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Danish brewing giant Carlsberg has hired an external candidate, Jacob Aarup-Andersen, to replace Cees ’t Hart as CEO.

Aarup-Andersen, who is Danish, joins Carlsberg from ISS, where he has served as CEO since 2020. ISS is a global player in facility management with 360,000 employees operating in 60 countries.

His starting date will be announced at a later date.

Hart will retire by the end of Q3 2023 at the latest.

Prior to ISS, Aarup-Andersen had senior leadership roles at Danske Bank and Danica Pension. Before that, he was an investment professional in firms such as Danske Capital, TPX-Axon Capital, Montrica Investment Management and Goldman Sachs.

Chair of Carlsberg’s supervisory board Henrik Poulsen said: “As part of our ongoing succession planning, the board has been through a comprehensive assessment of CEO candidates from around the world, with Jacob Aarup-Andersen emerging as the best candidate. Jacob is an outstanding CEO with a strong track record in delivering shareholder value and organic and inorganic growth in addition to driving the ESG and digitisation agendas.

“Jacob brings a unique blend of excellent strategic skills, financial acumen and discipline, global operational experience and an engaging and purpose-led leadership style. We’re pleased that he’ll be leading the next stage of Carlsberg’s value-creating growth journey, and we’re looking forward to welcoming him at Carlsberg.”

Aarup-Andersen commented: “I’m really looking forward to joining Carlsberg, a truly iconic company. I’ve always admired the unique heritage and strong values of Carlsberg and look forward to building further on that great foundation. The Group’s strong international presence as well as its brand portfolio and ambitious ESG agenda, combined with the long-term mindset and the values of giving back to society through the Carlsberg Foundation, are truly inspiring.

“I’m very impressed with the successful journey that Carlsberg has been on these past years. Cees and the leadership team have created a strong foundation, both financially and strategically, and I will continue the strong shareholder value focus. I’m looking forward to working with the team over the coming years to further accelerate the full growth and value creation of this unique company.”

Carlsberg announced Cees ’t Hart had decided to retire after eight years as CEO last week.

Morning update

Aldi has sought to maintain its position as the UK’s best-paying supermarket by raising its starting pay for store assistants to a minimum of £11.40 per hour nationally, and £12.85 within the M25.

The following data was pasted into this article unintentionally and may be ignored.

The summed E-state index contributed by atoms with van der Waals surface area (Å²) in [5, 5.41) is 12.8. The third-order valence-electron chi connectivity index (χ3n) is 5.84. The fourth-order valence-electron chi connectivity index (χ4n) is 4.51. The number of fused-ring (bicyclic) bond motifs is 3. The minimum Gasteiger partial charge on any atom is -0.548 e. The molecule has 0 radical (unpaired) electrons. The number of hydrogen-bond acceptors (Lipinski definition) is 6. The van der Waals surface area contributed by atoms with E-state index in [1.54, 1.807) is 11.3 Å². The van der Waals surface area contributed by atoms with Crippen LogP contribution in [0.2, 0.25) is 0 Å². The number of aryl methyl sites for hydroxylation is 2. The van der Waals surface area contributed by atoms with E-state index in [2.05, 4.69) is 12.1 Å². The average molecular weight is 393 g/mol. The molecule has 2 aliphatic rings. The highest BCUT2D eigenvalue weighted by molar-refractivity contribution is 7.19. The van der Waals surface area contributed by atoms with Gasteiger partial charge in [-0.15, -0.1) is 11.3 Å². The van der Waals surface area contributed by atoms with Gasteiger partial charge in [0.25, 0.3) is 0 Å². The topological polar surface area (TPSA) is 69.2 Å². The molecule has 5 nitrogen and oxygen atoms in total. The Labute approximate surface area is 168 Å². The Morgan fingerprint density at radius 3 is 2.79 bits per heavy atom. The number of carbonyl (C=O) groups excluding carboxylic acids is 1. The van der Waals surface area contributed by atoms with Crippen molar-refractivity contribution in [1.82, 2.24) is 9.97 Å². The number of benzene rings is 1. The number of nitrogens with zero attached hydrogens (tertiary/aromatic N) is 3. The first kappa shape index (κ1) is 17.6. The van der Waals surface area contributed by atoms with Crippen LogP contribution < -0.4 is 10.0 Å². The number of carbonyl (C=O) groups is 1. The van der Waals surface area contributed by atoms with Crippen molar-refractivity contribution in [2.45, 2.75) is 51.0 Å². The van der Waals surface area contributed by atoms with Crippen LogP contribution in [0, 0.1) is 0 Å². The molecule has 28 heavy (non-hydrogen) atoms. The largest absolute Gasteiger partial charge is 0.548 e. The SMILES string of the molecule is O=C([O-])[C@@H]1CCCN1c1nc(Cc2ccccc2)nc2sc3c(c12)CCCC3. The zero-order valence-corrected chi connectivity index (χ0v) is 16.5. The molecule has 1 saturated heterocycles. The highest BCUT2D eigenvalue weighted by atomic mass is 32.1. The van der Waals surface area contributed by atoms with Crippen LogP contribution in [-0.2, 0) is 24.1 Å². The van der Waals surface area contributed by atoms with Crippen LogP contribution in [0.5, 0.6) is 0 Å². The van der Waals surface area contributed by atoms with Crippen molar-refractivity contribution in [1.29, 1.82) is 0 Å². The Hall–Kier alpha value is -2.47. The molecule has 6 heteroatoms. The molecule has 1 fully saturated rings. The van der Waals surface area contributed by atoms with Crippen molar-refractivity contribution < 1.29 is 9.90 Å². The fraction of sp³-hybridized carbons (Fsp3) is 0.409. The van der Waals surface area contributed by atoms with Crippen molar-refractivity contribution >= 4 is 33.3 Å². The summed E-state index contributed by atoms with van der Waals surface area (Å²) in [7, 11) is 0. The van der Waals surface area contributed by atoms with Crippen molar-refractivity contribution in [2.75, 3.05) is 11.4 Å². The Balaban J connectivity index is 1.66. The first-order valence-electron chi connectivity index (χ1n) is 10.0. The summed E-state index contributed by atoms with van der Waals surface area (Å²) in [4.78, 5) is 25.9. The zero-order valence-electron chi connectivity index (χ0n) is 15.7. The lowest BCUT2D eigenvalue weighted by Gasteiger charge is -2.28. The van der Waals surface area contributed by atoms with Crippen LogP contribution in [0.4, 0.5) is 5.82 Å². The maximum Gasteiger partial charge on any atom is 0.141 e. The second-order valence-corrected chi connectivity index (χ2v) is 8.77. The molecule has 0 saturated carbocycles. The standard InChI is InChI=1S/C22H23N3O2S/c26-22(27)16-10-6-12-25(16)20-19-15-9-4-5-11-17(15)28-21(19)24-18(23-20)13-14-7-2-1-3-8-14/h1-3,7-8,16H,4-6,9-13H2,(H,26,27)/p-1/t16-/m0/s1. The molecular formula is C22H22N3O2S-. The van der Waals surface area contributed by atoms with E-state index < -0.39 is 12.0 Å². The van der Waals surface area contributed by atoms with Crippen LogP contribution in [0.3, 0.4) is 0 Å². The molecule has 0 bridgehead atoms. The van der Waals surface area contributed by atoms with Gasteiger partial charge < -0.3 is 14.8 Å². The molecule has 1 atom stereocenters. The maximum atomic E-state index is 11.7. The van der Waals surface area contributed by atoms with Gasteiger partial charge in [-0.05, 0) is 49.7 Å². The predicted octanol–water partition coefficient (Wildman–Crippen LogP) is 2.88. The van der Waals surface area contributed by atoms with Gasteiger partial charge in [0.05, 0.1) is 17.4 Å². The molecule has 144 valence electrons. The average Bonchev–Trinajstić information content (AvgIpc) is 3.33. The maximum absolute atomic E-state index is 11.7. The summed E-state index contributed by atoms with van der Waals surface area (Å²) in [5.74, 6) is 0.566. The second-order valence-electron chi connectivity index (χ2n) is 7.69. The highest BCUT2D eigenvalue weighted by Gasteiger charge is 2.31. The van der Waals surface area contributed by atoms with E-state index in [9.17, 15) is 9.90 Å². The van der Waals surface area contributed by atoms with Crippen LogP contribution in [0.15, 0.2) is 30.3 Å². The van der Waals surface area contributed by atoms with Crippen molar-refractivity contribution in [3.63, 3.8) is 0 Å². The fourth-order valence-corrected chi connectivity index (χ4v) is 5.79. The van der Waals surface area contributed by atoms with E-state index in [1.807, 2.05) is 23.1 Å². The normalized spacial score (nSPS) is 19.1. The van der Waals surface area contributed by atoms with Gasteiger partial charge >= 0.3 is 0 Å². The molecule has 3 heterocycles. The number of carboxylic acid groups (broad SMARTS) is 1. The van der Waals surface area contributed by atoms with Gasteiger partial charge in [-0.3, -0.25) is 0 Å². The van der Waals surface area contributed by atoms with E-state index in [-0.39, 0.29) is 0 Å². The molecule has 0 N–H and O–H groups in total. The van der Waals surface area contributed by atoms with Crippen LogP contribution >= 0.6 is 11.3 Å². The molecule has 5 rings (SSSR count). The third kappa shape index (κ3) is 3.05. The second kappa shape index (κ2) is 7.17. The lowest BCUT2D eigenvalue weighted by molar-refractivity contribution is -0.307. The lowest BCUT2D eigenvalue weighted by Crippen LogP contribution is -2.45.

The new £11.40 per hour starting rate, which is effective from 1 July 2023, is more than 13% higher than it was a year ago, representing an investment of more than £100m in colleague pay in the past 12 months.

The new rates are higher than the Real Living Wage, set by the Living Wage Foundation, of £10.90 per hour nationally and £11.95 inside the M25.

Aldi also highlighted that it is the only supermarket to pay for breaks, which for the average store colleague is worth an additional £927 annually.

This announcement follows a series of pay increases, including raising hourly rates for 7,000 warehouse staff across the UK.

Aldi UK and Ireland CEO Giles Hurley said: “We believe our colleagues are the best in the sector and we are committed to ensuring they are also the best paid.

“We are incredibly proud of every single member of Team Aldi and are pleased to become the first UK supermarket to pay a minimum of £11.40 per hour to all store assistants.”

Aldi is set to create more than 6,000 new jobs this year, adding to the 4,500 permanent roles created last year.

Elsewhere, Unilever has kicked off the third tranche of its programme to buy back shares with an aggregate market value equivalent of up to €3bn.

Following two previous €750m share buyback tranches in March 2022 and September 2022, Unilever has commenced the third stage of the programme again for a market value equivalent to €750m.

The third tranche will commence on 17 March 2023 and will end on or before 24 July 2023

The purpose of the programme is to reduce the capital of Unilever.

After taking into account the number of shares bought back under the second tranche, the maximum number of shares that can be bought back under the third tranche is 239,846,867.

French retailer Casino Groupe has raised €723.2m from the sale of a chunk of its shareholding in Brazilian retail chain Assaí.

The group has sold selling 18.8% of Assaí’s share capital (254 million shares) at a selling price of BRL16.00 per share (US$15.13).

The transaction is expected to close on 21 March 2023.

At the end of the transaction, the Casino Group’s Assaí capital stake will be 11.7% and it will therefore no longer control the company.

On the markets this morning, the FTSE 100 is up another 1% to 7,481.5pts.

Risers include Naked Wines, up 7.7% to 97p, Virgin Wines, up 3.1% to 46.4p and Fever-Tree, up 2.4% to 1,083p.

Fallers include Deliveroo, down 3.8% to 85.5p, Bakkavor, down 1.5% to 105.4p and Finsbury Food Group, down 1.5% to 96.1p.

Yesterday in the City

The FTSE regained 0.9% yesterday back to 7,410pts following recent sharp falls on concerns over US banking collapses.

Deliveroo closed down 0.8% to 88.9p after announcing its annual results having dropped below 85p in earlier trading.

Yesterday’s risers included Kerry Group, up 3.9% to €92.26, Britvic, up 3.8% to 860.5p, AG Barr, up 3.6% to 543p, Just Eat, up 3% to 1,612.8p, Greencore, up 2.9% to 81.4p, Coca-Cola HBC, up 2.9% to 2,132p, C&C Group, up 2.8% to 145p and Compass Group, up 2.8% to 1,926.5p.

Fallers included Nichols, down 2.3% to 1,055p, Imperial Brands, down 1.1% to 1,1862.5p, Naked Wines, down 1% to 90.1p, Bakkavor, down 0.9% to 107p and Pets at Home, down 0.9% to 353.2p.